International edition
November 16, 2018 | Edition Nº3617

Blaming impact of measures against problem gambling and FOBTs

William Hill UK warns gambling crackdown will hit full-year profits

William Hill UK warns gambling crackdown will hit full-year profits
William Hill still plans to close up to 900 betting shops that have become unprofitable – nearly two-fifths of the total – following the government’s decision to slash maximum stakes on FOBTs from USD114 to USD 228.
United Kingdom | 11/07/2018

The firm claims the main impact is from tougher affordability and source of income checks on online customers, which have prompted some to switch to other betting firms and led to William Hill shutting more accounts.

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illiam Hill has warned of lower full-year profits following the closure of a number of customer accounts to combat problem gambling and money laundering, as well as the government’s clampdown on fixed-odds betting terminals (FOBTs).

The bookmaker also blamed a tax increase and tough conditions on the high street, as it downgraded its full-year profit forecast to between USD 257m and USD 280m. Analysts had pencilled in profits of USD 277m; last year the company made USD 332m.

In a trading update, William Hill said it benefited from the later stages of the World Cup, but lost out to punters on football results in October and had three loss-making weeks on horse racing during the summer.

It said online profits this year would be USD 23m lower this year than previously thought, and USD 28m down next year, partly due an increase in remote gaming duty from 15% to 21%.

          William Hill still plans to close up to 900 betting shops that have become unprofitable – nearly two-fifths of the total.

But the main impact is from tougher affordability and source of income checks on online customers, which have prompted some to switch to other betting firms and led to William Hill shutting more accounts.

The government has forced bookmakers to carry out more checks on people betting online, to tackle problem gambling and prevent money laundering. William Hill was fined USD 7m by the Gambling Commission in February for failing to combat money laundering in the two years to August 2016.

The watchdog found that 10 customers were able to deposit money linked to criminal offences, including one customer who was stealing from their employer to fund a gambling problem and another who was defrauding elderly victims.

It was the commission’s second-biggest penalty on record, following a USD 8,9m fine for the betting firm 888 last year for its failure to protect vulnerable customers. About 7,000 of them were still able to access their accounts and place bets despite voluntarily asking to be excluded.

William Hill still plans to close up to 900 betting shops that have become unprofitable – nearly two-fifths of the total – following the government’s decision to slash maximum stakes on FOBTs from USD114 to USD 228. As a result, it took a USD 1044m accounting charge in the first six months of the year, pushing it into a first-half loss of USD 930m.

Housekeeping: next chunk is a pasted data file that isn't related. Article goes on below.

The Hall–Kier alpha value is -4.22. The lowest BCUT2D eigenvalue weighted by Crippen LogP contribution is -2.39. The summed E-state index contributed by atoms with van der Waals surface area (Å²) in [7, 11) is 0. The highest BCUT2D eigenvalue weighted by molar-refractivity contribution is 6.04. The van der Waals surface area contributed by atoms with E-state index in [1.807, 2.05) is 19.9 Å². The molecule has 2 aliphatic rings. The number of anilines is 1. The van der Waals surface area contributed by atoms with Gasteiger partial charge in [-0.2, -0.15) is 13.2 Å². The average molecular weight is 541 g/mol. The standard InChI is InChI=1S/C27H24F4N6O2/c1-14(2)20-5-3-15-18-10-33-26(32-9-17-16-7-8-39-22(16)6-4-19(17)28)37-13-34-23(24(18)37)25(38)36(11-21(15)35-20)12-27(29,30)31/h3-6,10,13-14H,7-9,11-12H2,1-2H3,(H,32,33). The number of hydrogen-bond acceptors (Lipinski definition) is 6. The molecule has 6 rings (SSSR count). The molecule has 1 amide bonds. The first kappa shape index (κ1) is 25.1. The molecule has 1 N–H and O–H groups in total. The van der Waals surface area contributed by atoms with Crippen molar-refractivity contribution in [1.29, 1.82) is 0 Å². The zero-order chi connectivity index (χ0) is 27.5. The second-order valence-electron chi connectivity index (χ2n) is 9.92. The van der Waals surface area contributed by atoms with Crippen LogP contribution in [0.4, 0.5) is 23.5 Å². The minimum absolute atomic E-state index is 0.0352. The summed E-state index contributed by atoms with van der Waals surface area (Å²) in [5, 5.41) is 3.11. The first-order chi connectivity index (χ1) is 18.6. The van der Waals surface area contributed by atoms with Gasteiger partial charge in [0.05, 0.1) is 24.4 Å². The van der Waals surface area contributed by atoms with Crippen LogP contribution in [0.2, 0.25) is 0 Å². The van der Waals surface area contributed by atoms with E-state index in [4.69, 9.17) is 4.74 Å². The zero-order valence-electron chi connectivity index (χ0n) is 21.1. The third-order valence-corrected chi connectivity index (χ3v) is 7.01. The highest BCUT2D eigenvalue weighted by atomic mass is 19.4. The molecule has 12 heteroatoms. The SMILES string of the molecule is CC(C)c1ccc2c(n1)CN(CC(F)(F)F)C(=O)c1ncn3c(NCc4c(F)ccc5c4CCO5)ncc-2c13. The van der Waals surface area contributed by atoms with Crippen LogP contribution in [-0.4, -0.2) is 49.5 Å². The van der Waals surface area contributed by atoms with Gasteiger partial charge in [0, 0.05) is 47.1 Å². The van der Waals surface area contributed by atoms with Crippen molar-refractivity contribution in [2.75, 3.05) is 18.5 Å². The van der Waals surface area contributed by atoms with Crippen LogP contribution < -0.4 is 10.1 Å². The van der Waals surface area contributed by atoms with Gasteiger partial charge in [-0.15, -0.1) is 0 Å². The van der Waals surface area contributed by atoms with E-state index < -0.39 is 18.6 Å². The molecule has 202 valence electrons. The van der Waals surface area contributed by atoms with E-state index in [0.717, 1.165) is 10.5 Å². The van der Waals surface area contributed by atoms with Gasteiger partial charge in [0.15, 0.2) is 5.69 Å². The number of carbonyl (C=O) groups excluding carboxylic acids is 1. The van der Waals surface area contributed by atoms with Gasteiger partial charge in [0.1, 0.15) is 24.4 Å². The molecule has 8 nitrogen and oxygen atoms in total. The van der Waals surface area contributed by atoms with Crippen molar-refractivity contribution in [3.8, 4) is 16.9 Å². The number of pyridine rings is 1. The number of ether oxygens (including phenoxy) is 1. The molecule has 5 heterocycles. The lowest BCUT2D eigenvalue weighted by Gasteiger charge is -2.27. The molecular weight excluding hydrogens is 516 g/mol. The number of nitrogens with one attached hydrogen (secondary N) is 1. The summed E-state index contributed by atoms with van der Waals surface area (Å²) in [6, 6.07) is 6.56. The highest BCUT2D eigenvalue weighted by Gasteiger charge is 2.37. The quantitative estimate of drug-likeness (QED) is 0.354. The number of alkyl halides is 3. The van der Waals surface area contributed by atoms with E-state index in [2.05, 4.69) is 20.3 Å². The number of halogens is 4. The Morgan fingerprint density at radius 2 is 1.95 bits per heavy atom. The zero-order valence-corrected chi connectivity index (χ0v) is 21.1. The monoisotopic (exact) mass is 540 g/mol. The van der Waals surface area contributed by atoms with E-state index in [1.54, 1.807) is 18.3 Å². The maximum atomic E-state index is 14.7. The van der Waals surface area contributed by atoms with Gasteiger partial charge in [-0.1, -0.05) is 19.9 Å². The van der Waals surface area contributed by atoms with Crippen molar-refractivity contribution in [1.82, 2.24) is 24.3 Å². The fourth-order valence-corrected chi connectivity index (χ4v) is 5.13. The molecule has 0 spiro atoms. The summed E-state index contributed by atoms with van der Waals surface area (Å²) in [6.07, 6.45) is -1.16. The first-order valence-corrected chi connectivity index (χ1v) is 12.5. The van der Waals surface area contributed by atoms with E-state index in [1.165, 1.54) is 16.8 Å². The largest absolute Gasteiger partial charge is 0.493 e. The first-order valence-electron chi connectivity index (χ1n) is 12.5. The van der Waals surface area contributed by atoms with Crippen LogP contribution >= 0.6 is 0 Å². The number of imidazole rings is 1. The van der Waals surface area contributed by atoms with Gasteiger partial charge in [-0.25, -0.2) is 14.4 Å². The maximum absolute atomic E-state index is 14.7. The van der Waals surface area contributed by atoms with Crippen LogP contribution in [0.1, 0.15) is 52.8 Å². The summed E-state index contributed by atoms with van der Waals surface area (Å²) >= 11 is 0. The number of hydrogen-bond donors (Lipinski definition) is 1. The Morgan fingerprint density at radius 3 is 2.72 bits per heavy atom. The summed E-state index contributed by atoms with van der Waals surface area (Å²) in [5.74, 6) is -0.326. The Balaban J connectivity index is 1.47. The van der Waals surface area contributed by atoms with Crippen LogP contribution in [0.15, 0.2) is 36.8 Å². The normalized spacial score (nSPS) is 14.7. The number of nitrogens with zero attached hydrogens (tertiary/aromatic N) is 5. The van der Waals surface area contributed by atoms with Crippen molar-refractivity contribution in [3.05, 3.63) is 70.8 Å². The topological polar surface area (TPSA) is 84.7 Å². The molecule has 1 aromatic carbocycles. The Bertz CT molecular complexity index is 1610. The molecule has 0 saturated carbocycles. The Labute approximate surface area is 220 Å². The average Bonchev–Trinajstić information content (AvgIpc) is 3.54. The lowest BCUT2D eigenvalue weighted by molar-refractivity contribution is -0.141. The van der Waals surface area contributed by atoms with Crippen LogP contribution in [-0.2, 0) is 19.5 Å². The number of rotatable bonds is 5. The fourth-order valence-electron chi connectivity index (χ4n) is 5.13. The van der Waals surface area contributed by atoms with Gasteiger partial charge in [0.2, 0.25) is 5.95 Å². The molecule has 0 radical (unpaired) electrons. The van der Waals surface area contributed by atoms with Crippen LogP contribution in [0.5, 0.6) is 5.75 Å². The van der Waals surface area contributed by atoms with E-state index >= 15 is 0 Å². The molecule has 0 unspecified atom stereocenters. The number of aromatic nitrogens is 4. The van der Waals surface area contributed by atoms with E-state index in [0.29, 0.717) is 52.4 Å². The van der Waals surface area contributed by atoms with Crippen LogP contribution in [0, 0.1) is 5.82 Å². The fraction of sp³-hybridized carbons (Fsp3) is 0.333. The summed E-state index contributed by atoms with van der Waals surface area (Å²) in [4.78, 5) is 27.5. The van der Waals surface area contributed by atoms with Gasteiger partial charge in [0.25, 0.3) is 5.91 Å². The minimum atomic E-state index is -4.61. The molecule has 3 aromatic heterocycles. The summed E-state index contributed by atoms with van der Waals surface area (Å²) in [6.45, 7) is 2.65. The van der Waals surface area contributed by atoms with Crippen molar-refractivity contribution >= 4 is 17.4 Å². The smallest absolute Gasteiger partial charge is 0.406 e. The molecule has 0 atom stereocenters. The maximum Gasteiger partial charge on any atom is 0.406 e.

Philip Bowcock, the William Hill chief executive, said: “We are continuing to experience a period of significant change for our industry and have already made important changes over the last two years to transform our digital business, broaden the management team and enhance our financial flexibility ahead of key regulatory changes.”

Campaigners have criticised the Gambling Commission for not doing enough to stop problem gambling. In June, the industry watchdog warned betting companies would face a “relentless escalation” in penalties if they did not introduce extra checks on online customers.

The commission’s enforcement report found failings in respect of “VIP customers” who lost hundreds of thousands of pounds and used stolen money to fund their problem gambling. The regulator imposed £18m of fines on gambling companies in the year to 1 April, up from £1.6m the previous year.

New rules that took effect on 31 October promise tougher action against gambling companies that break advertising rules by appealing to children or glamourising gambling, or breach consumer law by making it hard for customers to withdraw their money, or send ’spam’ marketing emails or texts.

Faced with the clampdown in the UK, William Hill is pushing into the lucrative US sports betting market, where several states have legalised betting on football, baseball, basketball and other sports following a supreme court ruling in May.

Bowcock said William Hill was the only company to be taking sports bets in the first five states to have regulated sports betting – Nevada, Delaware, New Jersey, Mississippi and West Virginia. “Our goal is to be in every state,” he said.

Nicholas Hyett, equity analyst at Hargreaves Lansdown, said: “There’s a pot of gold at the end of the rainbow, and that’s the $5bn-$19bn US sports betting market. William’s Hill’s been fast out the stalls, an advantage of already being an established player in Nevada, and has started racking up the bets.”

William Hill shares fell by 8% in early trading, and later traded down 3.4% at 206.4p.

 

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